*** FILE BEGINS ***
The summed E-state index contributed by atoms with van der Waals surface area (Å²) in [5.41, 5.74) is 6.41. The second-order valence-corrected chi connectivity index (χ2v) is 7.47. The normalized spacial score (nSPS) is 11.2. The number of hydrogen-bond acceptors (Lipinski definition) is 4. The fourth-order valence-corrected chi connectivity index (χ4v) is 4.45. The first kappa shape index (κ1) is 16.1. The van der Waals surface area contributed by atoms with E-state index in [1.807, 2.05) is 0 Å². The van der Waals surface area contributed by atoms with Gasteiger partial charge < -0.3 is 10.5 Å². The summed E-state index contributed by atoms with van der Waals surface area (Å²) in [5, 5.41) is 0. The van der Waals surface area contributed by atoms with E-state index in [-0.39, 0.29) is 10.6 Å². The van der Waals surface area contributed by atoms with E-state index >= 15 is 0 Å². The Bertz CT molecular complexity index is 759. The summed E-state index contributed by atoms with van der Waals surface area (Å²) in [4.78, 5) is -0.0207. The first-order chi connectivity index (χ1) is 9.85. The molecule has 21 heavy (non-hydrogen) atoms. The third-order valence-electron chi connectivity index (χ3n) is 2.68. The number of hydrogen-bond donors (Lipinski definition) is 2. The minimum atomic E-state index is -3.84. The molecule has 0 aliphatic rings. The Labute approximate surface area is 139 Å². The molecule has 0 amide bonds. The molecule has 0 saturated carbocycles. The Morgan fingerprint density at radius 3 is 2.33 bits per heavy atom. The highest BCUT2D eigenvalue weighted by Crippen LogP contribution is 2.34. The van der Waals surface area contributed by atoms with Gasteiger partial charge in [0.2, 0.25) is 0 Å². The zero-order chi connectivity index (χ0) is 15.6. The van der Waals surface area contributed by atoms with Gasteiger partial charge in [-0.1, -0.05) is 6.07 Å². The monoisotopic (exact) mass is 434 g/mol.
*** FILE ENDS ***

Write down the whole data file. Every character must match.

The summed E-state index contributed by atoms with van der Waals surface area (Å²) in [5.41, 5.74) is 6.41. The second-order valence-corrected chi connectivity index (χ2v) is 7.47. The normalized spacial score (nSPS) is 11.2. The number of hydrogen-bond acceptors (Lipinski definition) is 4. The fourth-order valence-corrected chi connectivity index (χ4v) is 4.45. The first kappa shape index (κ1) is 16.1. The van der Waals surface area contributed by atoms with E-state index in [1.807, 2.05) is 0 Å². The van der Waals surface area contributed by atoms with Gasteiger partial charge < -0.3 is 10.5 Å². The summed E-state index contributed by atoms with van der Waals surface area (Å²) in [5, 5.41) is 0. The van der Waals surface area contributed by atoms with E-state index in [-0.39, 0.29) is 10.6 Å². The van der Waals surface area contributed by atoms with E-state index >= 15 is 0 Å². The Bertz CT molecular complexity index is 759. The summed E-state index contributed by atoms with van der Waals surface area (Å²) in [4.78, 5) is -0.0207. The first-order chi connectivity index (χ1) is 9.85. The molecule has 21 heavy (non-hydrogen) atoms. The third-order valence-electron chi connectivity index (χ3n) is 2.68. The number of hydrogen-bond donors (Lipinski definition) is 2. The minimum atomic E-state index is -3.84. The molecule has 0 aliphatic rings. The Labute approximate surface area is 139 Å². The molecule has 0 amide bonds. The molecule has 0 saturated carbocycles. The Morgan fingerprint density at radius 3 is 2.33 bits per heavy atom. The highest BCUT2D eigenvalue weighted by Crippen LogP contribution is 2.34. The van der Waals surface area contributed by atoms with Gasteiger partial charge in [0.2, 0.25) is 0 Å². The zero-order chi connectivity index (χ0) is 15.6. The van der Waals surface area contributed by atoms with Gasteiger partial charge in [-0.1, -0.05) is 6.07 Å². The monoisotopic (exact) mass is 434 g/mol.